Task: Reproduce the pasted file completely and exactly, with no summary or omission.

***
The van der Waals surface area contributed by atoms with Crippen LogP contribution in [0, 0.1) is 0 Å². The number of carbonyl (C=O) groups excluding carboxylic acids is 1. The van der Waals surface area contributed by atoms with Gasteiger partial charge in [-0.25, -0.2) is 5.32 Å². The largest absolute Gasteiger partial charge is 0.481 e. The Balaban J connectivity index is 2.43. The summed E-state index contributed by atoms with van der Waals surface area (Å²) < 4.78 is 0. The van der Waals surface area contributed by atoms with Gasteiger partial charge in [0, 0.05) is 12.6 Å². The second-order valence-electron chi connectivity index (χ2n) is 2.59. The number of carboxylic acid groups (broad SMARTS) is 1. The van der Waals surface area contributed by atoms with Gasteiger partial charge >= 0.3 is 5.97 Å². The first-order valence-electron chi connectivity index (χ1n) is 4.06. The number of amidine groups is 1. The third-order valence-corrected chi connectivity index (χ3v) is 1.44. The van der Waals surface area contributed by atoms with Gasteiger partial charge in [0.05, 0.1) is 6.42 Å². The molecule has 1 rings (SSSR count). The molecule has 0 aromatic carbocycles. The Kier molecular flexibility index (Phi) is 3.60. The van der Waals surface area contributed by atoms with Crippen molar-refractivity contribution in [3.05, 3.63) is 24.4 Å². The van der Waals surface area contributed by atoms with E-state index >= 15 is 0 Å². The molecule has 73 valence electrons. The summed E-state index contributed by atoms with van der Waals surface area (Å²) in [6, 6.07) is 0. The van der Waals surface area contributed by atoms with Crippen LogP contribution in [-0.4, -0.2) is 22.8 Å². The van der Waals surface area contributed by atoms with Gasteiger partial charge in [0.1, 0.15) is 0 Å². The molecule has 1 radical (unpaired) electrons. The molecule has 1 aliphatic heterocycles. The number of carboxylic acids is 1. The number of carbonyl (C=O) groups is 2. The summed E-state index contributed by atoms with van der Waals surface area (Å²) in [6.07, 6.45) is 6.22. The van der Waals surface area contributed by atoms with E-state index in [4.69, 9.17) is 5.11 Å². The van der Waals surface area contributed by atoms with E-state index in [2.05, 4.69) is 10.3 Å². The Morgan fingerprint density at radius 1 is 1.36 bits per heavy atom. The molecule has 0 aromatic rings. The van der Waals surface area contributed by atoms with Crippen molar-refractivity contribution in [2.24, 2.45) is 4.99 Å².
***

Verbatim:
The van der Waals surface area contributed by atoms with Crippen LogP contribution in [0, 0.1) is 0 Å². The number of carbonyl (C=O) groups excluding carboxylic acids is 1. The van der Waals surface area contributed by atoms with Gasteiger partial charge in [-0.25, -0.2) is 5.32 Å². The largest absolute Gasteiger partial charge is 0.481 e. The Balaban J connectivity index is 2.43. The summed E-state index contributed by atoms with van der Waals surface area (Å²) < 4.78 is 0. The van der Waals surface area contributed by atoms with Gasteiger partial charge in [0, 0.05) is 12.6 Å². The second-order valence-electron chi connectivity index (χ2n) is 2.59. The number of carboxylic acid groups (broad SMARTS) is 1. The van der Waals surface area contributed by atoms with Gasteiger partial charge >= 0.3 is 5.97 Å². The first-order valence-electron chi connectivity index (χ1n) is 4.06. The number of amidine groups is 1. The third-order valence-corrected chi connectivity index (χ3v) is 1.44. The van der Waals surface area contributed by atoms with Gasteiger partial charge in [0.05, 0.1) is 6.42 Å². The molecule has 1 rings (SSSR count). The molecule has 0 aromatic carbocycles. The Kier molecular flexibility index (Phi) is 3.60. The van der Waals surface area contributed by atoms with Crippen molar-refractivity contribution in [3.05, 3.63) is 24.4 Å². The van der Waals surface area contributed by atoms with E-state index >= 15 is 0 Å². The molecule has 73 valence electrons. The summed E-state index contributed by atoms with van der Waals surface area (Å²) in [6, 6.07) is 0. The van der Waals surface area contributed by atoms with Crippen LogP contribution in [-0.4, -0.2) is 22.8 Å². The van der Waals surface area contributed by atoms with Gasteiger partial charge in [0.1, 0.15) is 0 Å². The molecule has 1 radical (unpaired) electrons. The molecule has 1 aliphatic heterocycles. The number of carboxylic acids is 1. The number of carbonyl (C=O) groups is 2. The summed E-state index contributed by atoms with van der Waals surface area (Å²) in [6.07, 6.45) is 6.22. The van der Waals surface area contributed by atoms with E-state index in [4.69, 9.17) is 5.11 Å². The van der Waals surface area contributed by atoms with E-state index in [2.05, 4.69) is 10.3 Å². The Morgan fingerprint density at radius 1 is 1.36 bits per heavy atom. The molecule has 0 aromatic rings. The van der Waals surface area contributed by atoms with Crippen molar-refractivity contribution in [2.24, 2.45) is 4.99 Å².